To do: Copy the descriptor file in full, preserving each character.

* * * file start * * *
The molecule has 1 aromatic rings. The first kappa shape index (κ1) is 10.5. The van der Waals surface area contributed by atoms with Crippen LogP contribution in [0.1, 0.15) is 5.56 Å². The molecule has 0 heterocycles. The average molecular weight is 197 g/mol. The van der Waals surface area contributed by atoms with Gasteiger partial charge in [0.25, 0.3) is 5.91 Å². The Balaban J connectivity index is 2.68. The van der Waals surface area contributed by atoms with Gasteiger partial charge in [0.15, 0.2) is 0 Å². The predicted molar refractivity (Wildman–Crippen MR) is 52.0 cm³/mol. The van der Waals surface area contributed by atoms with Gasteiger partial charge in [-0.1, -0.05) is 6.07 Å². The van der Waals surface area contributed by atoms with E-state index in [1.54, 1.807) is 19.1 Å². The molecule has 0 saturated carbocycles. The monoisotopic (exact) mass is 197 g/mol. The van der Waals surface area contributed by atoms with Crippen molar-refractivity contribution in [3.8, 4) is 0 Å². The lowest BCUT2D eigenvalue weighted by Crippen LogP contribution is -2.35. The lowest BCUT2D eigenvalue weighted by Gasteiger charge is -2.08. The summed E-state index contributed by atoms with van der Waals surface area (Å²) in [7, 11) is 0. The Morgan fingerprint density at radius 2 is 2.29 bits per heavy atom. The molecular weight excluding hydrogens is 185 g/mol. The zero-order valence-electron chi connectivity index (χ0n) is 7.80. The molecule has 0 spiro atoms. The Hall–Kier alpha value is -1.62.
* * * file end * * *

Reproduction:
The molecule has 1 aromatic rings. The first kappa shape index (κ1) is 10.5. The van der Waals surface area contributed by atoms with Crippen LogP contribution in [0.1, 0.15) is 5.56 Å². The molecule has 0 heterocycles. The average molecular weight is 197 g/mol. The van der Waals surface area contributed by atoms with Gasteiger partial charge in [0.25, 0.3) is 5.91 Å². The Balaban J connectivity index is 2.68. The van der Waals surface area contributed by atoms with Gasteiger partial charge in [0.15, 0.2) is 0 Å². The predicted molar refractivity (Wildman–Crippen MR) is 52.0 cm³/mol. The van der Waals surface area contributed by atoms with Gasteiger partial charge in [-0.1, -0.05) is 6.07 Å². The van der Waals surface area contributed by atoms with E-state index in [1.54, 1.807) is 19.1 Å². The molecule has 0 saturated carbocycles. The monoisotopic (exact) mass is 197 g/mol. The van der Waals surface area contributed by atoms with Crippen molar-refractivity contribution in [3.8, 4) is 0 Å². The lowest BCUT2D eigenvalue weighted by Crippen LogP contribution is -2.35. The lowest BCUT2D eigenvalue weighted by Gasteiger charge is -2.08. The summed E-state index contributed by atoms with van der Waals surface area (Å²) in [7, 11) is 0. The Morgan fingerprint density at radius 2 is 2.29 bits per heavy atom. The molecular weight excluding hydrogens is 185 g/mol. The zero-order valence-electron chi connectivity index (χ0n) is 7.80. The molecule has 0 spiro atoms. The Hall–Kier alpha value is -1.62.